Low rates, scarce credit.
With mortgage rates at historically low levels, mortgage credit availability in the United States decreased even further in June, according to a report released Thursday by the Mortgage Bankers Association.
MBA’s Mortgage Credit Availability Index fell by 3.3 percent to 125 in June – reflecting a 30 percent drop in credit availability since February, the month before the coronavirus pandemic gripped the nation. The index reached its lowest level since April 2014.
“Mortgage credit supply dropped again in June, as investors further reduced their willingness to purchase jumbo loans and those with lower credit scores. Lenders are navigating a gradual economic and housing market recovery that is still facing headwinds from the ongoing COVID-19 pandemic,” said Joel Kan, MBA’s Associate Vice President of Economic and Industry Forecasting.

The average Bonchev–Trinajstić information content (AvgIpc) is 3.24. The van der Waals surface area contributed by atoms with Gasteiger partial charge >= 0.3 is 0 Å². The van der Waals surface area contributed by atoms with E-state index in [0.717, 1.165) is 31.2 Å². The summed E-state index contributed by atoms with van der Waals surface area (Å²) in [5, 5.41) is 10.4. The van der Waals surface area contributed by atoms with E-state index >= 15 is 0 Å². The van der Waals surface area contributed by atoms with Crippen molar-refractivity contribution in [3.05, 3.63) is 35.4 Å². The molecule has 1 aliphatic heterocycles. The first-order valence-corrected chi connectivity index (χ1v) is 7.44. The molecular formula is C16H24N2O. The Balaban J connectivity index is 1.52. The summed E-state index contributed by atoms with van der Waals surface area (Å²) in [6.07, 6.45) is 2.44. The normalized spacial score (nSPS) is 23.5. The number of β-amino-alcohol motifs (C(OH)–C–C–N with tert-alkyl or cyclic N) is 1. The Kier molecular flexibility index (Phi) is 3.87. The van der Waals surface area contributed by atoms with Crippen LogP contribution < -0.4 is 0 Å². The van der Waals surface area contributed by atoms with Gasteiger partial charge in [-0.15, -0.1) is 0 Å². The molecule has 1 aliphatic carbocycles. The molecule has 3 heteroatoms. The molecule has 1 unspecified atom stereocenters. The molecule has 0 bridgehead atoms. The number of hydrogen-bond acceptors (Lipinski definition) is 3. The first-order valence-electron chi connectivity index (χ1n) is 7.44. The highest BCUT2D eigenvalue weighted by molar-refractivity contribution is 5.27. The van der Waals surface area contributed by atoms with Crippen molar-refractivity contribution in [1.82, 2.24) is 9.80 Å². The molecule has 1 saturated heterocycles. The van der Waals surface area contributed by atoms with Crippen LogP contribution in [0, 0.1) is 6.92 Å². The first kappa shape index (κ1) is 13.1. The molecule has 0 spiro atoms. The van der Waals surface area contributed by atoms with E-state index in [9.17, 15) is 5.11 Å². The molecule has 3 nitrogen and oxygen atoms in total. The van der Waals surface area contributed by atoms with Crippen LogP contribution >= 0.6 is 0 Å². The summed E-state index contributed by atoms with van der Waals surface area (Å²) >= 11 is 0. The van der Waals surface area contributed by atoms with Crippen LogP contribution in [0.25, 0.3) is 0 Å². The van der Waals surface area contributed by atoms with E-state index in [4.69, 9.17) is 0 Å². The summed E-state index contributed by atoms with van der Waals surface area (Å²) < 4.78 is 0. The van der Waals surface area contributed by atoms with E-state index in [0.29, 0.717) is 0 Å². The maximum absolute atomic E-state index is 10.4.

The conventional loan index decreased 4.1 percent, while the government loan index decreased by 2.8 percent. Of the component indices of the conventional index, the jumbo loan index decreased by 7.3 percent, and the conforming index fell by 1 percent.
“Credit supply has fallen over 30 percent since February – before the pandemic – with an 18 percent decrease in government loan availability, and a 57 percent drop in jumbo loan availability,” Kan said.